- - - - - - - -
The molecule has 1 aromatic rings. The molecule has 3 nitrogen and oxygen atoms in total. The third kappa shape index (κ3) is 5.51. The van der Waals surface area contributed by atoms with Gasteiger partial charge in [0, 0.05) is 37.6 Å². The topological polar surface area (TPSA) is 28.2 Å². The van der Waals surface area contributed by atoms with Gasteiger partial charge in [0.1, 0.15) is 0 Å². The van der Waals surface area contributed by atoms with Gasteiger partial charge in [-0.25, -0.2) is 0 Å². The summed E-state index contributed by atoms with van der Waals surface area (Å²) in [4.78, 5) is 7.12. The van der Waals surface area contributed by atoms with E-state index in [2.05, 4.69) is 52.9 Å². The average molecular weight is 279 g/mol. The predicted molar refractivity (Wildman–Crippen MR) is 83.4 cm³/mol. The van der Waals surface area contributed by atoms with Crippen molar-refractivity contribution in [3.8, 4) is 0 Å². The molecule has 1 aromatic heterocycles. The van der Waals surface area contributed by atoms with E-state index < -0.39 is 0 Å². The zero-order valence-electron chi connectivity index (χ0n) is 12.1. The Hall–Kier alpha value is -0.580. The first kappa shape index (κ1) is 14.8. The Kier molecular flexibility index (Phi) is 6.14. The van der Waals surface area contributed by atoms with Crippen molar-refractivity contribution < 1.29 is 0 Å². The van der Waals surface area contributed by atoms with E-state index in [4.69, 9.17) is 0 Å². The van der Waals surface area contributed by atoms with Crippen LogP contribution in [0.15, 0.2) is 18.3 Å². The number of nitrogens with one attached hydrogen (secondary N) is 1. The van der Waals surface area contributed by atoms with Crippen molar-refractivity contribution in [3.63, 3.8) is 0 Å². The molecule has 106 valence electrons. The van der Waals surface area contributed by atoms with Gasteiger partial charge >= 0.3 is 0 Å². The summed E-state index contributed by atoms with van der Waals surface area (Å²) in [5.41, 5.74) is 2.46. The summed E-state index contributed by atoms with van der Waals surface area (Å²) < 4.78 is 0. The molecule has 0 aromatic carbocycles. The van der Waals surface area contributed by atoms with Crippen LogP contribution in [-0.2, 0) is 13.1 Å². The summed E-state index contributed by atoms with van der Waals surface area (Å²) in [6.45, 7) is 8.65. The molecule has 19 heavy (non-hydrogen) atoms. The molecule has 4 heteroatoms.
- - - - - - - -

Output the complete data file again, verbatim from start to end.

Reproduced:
The molecule has 1 aromatic rings. The molecule has 3 nitrogen and oxygen atoms in total. The third kappa shape index (κ3) is 5.51. The van der Waals surface area contributed by atoms with Gasteiger partial charge in [0, 0.05) is 37.6 Å². The topological polar surface area (TPSA) is 28.2 Å². The van der Waals surface area contributed by atoms with Gasteiger partial charge in [0.1, 0.15) is 0 Å². The van der Waals surface area contributed by atoms with Gasteiger partial charge in [-0.25, -0.2) is 0 Å². The summed E-state index contributed by atoms with van der Waals surface area (Å²) in [4.78, 5) is 7.12. The van der Waals surface area contributed by atoms with E-state index in [2.05, 4.69) is 52.9 Å². The average molecular weight is 279 g/mol. The predicted molar refractivity (Wildman–Crippen MR) is 83.4 cm³/mol. The van der Waals surface area contributed by atoms with Crippen molar-refractivity contribution in [3.8, 4) is 0 Å². The molecule has 1 aromatic heterocycles. The van der Waals surface area contributed by atoms with E-state index < -0.39 is 0 Å². The zero-order valence-electron chi connectivity index (χ0n) is 12.1. The Hall–Kier alpha value is -0.580. The first kappa shape index (κ1) is 14.8. The Kier molecular flexibility index (Phi) is 6.14. The van der Waals surface area contributed by atoms with Crippen molar-refractivity contribution < 1.29 is 0 Å². The van der Waals surface area contributed by atoms with E-state index in [4.69, 9.17) is 0 Å². The van der Waals surface area contributed by atoms with Crippen LogP contribution in [0.15, 0.2) is 18.3 Å². The number of nitrogens with one attached hydrogen (secondary N) is 1. The van der Waals surface area contributed by atoms with Crippen molar-refractivity contribution in [3.63, 3.8) is 0 Å². The molecule has 106 valence electrons. The van der Waals surface area contributed by atoms with Gasteiger partial charge >= 0.3 is 0 Å². The summed E-state index contributed by atoms with van der Waals surface area (Å²) in [5.41, 5.74) is 2.46. The summed E-state index contributed by atoms with van der Waals surface area (Å²) < 4.78 is 0. The molecule has 0 aromatic carbocycles. The van der Waals surface area contributed by atoms with Crippen LogP contribution in [-0.2, 0) is 13.1 Å². The summed E-state index contributed by atoms with van der Waals surface area (Å²) in [6.45, 7) is 8.65. The molecule has 19 heavy (non-hydrogen) atoms. The molecule has 4 heteroatoms.